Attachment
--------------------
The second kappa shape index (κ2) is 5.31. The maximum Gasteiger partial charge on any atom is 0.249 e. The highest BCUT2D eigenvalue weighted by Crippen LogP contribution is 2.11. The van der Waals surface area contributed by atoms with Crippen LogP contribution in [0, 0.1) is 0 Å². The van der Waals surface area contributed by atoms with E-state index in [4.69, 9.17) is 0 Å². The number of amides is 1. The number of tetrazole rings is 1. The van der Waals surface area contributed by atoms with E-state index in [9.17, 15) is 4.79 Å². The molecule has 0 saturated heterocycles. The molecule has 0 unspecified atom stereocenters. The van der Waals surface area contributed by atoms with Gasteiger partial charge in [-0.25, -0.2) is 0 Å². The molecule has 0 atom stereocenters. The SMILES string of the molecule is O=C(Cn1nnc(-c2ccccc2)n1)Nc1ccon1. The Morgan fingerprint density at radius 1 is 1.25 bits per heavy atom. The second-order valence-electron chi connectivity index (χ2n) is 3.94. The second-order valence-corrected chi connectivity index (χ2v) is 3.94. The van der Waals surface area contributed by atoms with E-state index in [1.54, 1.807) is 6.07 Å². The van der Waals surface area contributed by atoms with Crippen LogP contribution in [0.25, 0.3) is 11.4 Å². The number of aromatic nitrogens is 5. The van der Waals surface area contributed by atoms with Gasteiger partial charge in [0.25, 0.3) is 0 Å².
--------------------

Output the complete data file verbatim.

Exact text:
The second kappa shape index (κ2) is 5.31. The maximum Gasteiger partial charge on any atom is 0.249 e. The highest BCUT2D eigenvalue weighted by Crippen LogP contribution is 2.11. The van der Waals surface area contributed by atoms with Crippen LogP contribution in [0, 0.1) is 0 Å². The van der Waals surface area contributed by atoms with E-state index in [4.69, 9.17) is 0 Å². The number of amides is 1. The number of tetrazole rings is 1. The van der Waals surface area contributed by atoms with E-state index in [9.17, 15) is 4.79 Å². The molecule has 0 saturated heterocycles. The molecule has 0 unspecified atom stereocenters. The van der Waals surface area contributed by atoms with Gasteiger partial charge in [-0.25, -0.2) is 0 Å². The molecule has 0 atom stereocenters. The SMILES string of the molecule is O=C(Cn1nnc(-c2ccccc2)n1)Nc1ccon1. The Morgan fingerprint density at radius 1 is 1.25 bits per heavy atom. The second-order valence-electron chi connectivity index (χ2n) is 3.94. The second-order valence-corrected chi connectivity index (χ2v) is 3.94. The van der Waals surface area contributed by atoms with E-state index in [1.54, 1.807) is 6.07 Å². The van der Waals surface area contributed by atoms with Crippen LogP contribution in [0.25, 0.3) is 11.4 Å². The number of aromatic nitrogens is 5. The van der Waals surface area contributed by atoms with Gasteiger partial charge in [0.25, 0.3) is 0 Å².